During Janice and Peter's class in ultra-fast dancing, which I had been dreading but in the event turned out to be quite manageable, Peter told us that we were going to have a jam competition against the Competition and Show class that evening.
We were carrying on with the video, but I was wanting more and more to walk away from it, and Fish's desire for a single director gave me an excuse. We got the cast together to shoot scenes 1 and 3, and for no good reason sat about doing nothing for an age, until the evening meeting started. I then went to the location and shot both scenes in forty minutes flat, and caught the end of the meeting.
Though I had considered several cabaret acts, I had no time or energy to rehearse anything, so contented myself to watch. It was one of the best ever. Hanna and Åsa were the compères, and they did an excellent job. Some of their links were so long that they were like little acts in themselves. One wouldn't guess from meeting them in other contexts that they would have such a flair for that sort of thing. Every act was good. The crowd was impressed by a clever routine in which two men repeatedly stole the other's partner. Some steals were very slick, and even involved one man's stealing the woman back before the first had finished his steal move, and all this was performed to a front. Eddie did a tap duet/duel with Chazz Young and in my opinion Eddie 'took him'. Eddie's style was solid, muscular and confident while Chazz's was more wiggley and ecstatic. The cabaret had in it a strong contender for the weirdest act I've ever seen. Someone at the camp was an enthusiastic hairdresser, and the act involved a lot of people with bizarre hairstyles, and that was it. Each of them would stand in one place for a bit with a bizarre hairstyle, and then walk over to some other part of the stage where they would continue to have the same bizarre hairstyle, and after a bit the curtains closed. Notably, whereas the women generally looked pretty good in their sculpted coiffures, both the men looked utterly ludicrous. I don't think that there is any fancy hair style you can put on a man without making him look daft, while it seems that almost anything on a woman's head looks all right.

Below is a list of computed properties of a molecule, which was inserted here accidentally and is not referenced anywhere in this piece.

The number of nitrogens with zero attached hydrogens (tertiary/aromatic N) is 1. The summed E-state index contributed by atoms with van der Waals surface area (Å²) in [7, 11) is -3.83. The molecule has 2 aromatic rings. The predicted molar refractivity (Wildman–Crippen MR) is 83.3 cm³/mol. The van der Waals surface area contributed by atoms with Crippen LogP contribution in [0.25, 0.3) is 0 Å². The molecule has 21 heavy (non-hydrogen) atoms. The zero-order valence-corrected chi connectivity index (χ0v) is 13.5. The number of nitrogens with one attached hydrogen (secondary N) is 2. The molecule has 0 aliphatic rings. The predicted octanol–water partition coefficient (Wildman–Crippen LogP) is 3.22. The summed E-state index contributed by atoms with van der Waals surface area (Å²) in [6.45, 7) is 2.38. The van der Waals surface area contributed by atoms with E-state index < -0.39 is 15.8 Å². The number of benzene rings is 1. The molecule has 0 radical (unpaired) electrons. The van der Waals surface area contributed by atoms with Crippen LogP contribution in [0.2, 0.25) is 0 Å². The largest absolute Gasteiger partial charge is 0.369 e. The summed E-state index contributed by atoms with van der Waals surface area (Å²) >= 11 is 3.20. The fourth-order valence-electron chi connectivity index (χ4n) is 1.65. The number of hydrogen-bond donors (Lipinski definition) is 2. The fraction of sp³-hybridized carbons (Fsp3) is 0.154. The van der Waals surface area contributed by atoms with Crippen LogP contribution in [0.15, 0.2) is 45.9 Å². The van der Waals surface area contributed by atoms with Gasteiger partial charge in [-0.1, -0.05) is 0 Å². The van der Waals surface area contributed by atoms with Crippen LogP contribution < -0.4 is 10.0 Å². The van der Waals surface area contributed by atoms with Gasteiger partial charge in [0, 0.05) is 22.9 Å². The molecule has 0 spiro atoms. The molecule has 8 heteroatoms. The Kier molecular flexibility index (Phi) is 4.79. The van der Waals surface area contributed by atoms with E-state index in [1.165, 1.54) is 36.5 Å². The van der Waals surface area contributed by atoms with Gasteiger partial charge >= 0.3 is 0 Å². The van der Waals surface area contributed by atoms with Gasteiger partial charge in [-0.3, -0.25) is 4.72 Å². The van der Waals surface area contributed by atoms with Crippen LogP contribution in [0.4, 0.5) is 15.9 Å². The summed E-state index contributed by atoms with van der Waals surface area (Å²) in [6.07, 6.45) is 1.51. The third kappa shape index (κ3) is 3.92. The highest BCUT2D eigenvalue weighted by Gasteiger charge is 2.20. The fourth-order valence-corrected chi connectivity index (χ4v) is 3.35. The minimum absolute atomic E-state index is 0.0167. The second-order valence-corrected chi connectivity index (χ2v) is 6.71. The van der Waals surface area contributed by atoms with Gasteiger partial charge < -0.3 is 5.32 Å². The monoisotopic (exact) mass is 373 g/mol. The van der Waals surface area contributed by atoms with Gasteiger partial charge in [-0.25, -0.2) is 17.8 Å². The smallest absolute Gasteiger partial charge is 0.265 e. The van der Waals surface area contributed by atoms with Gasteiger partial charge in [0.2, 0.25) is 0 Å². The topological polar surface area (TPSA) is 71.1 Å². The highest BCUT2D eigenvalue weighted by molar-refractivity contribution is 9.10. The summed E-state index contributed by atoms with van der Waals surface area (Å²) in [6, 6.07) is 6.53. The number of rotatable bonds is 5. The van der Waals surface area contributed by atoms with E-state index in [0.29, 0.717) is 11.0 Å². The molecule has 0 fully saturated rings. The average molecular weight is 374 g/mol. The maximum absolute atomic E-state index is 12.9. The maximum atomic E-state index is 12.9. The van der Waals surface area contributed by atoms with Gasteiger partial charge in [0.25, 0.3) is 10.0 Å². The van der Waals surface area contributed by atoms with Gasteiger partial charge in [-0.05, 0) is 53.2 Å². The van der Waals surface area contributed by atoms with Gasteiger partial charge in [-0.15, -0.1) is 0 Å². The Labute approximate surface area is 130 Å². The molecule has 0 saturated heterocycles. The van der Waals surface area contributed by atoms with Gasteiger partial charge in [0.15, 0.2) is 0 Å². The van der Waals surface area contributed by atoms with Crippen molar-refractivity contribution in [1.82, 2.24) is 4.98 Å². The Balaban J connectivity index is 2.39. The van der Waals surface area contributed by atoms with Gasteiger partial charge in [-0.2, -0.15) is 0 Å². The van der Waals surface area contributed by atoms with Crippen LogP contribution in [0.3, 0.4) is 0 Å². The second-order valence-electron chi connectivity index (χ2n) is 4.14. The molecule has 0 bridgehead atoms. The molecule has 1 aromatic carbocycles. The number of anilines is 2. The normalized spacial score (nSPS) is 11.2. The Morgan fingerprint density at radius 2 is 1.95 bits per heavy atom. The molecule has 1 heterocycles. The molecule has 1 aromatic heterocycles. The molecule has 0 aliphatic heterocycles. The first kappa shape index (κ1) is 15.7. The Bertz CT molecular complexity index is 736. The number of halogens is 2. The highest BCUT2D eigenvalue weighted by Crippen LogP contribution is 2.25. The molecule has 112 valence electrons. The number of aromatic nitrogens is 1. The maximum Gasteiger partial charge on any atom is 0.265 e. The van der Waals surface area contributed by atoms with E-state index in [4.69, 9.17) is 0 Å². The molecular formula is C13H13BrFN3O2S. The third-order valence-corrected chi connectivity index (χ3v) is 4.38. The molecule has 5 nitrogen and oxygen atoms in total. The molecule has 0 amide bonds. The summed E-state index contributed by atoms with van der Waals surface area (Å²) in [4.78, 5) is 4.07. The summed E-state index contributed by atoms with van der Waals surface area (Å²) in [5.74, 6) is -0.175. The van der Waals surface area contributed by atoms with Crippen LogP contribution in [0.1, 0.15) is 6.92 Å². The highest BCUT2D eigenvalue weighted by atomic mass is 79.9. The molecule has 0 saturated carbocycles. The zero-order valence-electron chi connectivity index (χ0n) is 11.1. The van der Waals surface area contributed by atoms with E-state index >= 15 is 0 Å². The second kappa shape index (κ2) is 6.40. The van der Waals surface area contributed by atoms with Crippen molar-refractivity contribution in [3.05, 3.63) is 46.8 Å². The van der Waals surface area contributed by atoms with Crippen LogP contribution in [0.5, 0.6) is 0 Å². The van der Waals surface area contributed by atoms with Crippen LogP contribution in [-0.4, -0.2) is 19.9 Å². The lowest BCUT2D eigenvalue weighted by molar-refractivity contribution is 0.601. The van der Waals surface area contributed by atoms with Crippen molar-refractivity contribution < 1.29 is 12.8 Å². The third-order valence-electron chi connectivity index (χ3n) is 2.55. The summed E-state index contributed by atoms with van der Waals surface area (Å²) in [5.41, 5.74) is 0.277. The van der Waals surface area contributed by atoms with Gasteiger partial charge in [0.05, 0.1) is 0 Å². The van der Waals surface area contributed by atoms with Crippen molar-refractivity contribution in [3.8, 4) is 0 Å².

Another well-received act was one by a remarkably pretty Spanish girl who gave us a belly dance. I loved the shapes her shadow made on the back curtain and was inspired to take several shots of her with a slow shutter, which accounts for the blurry look to this composite picture. I'll get the hang of this digital malarkey yet.